1. MONITOR POOP

You’ll soon notice it’s quite natural for moms the world over to keep an eye on the output of baby’s nappy – and it’s not just a somewhat gross pastime without purpose. “Without becoming obsessive about it, monitoring the frequency and quantity of bowel movements is one of the best ways to check if your baby’s getting enough milk,” advises Jack Newman, a Toronto-based pediatrician and a breastfeeding consultant for UNICEF. However, this can be a tricky measurement because what’s “normal” differs from baby to baby. “Some breastfed babies, after the first three to four weeks of life, may suddenly change their stool pattern from many each day to one every three days or even less. Some babies have gone as long as 20 days without a bowel movement. As long as the baby is otherwise well, and the stool is the usual pasty or soft, yellow movement, this is not constipation and is of no concern,” he explains.

2. COUNT WET NAPPIES

If your baby is exclusively breastfed, there should be at least five wet nappies per day, according to Dr. Nan Jolly, a medical doctor and lactation consultant. If a baby is on solids, then there’s no need to panic if there are one or two fewer than this.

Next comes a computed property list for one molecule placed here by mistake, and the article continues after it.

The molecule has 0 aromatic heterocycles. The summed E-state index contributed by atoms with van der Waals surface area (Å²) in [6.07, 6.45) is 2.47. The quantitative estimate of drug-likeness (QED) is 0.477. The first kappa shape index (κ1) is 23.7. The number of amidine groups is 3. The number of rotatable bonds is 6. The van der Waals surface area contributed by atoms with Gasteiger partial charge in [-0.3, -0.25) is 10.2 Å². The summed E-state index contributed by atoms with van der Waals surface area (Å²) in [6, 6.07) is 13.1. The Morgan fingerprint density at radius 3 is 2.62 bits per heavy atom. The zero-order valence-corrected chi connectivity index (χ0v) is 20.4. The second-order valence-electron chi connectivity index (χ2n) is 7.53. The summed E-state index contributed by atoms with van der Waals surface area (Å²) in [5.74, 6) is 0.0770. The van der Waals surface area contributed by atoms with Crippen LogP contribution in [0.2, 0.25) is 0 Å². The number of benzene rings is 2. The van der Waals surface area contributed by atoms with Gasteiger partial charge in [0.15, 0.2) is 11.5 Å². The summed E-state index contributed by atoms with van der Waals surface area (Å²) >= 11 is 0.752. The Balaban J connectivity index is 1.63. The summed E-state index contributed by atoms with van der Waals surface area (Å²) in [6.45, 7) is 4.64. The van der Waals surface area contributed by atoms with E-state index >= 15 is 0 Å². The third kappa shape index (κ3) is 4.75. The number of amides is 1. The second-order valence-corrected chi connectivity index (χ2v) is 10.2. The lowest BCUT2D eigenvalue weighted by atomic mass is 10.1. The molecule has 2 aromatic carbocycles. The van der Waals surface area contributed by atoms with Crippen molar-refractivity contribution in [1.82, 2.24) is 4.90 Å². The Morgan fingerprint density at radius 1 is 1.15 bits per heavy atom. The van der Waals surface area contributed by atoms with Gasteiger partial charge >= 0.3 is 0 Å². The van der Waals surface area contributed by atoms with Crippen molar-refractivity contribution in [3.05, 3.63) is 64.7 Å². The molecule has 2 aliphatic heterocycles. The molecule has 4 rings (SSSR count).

3. WEIGH HER

“Weighing your baby weekly for the first few weeks and thereafter monthly, or more often if you are concerned, is a good measure to tell if your baby is getting enough milk. Remember, it’s normal for babies to lose five to seven percent of their birth weight in the first few days after birth, but they should be back at their birth weight by two weeks.

4. FEEL YOUR BOOBS

A good way to know if the baby has drained the breast is simply by feeling. Once your milk is in, your breasts should feel fuller before feedings and softer after you nurse. Don’t expect measured expressed milk to gauge your milk supply accurately: This is inaccurate because expressing does not provide the same ideal circumstance as nursing, therefore you will underestimate your milk production.

5. FOLLOW BABY’S CUES

Getting to know your baby’s hunger and fullness cues and feeding when she is hungry is key to determining whether he is getting enough milk. Don’t be too rigid about keeping to a schedule as this might affect your breast milk production. Feeding on demand is still the best way to stimulate production.

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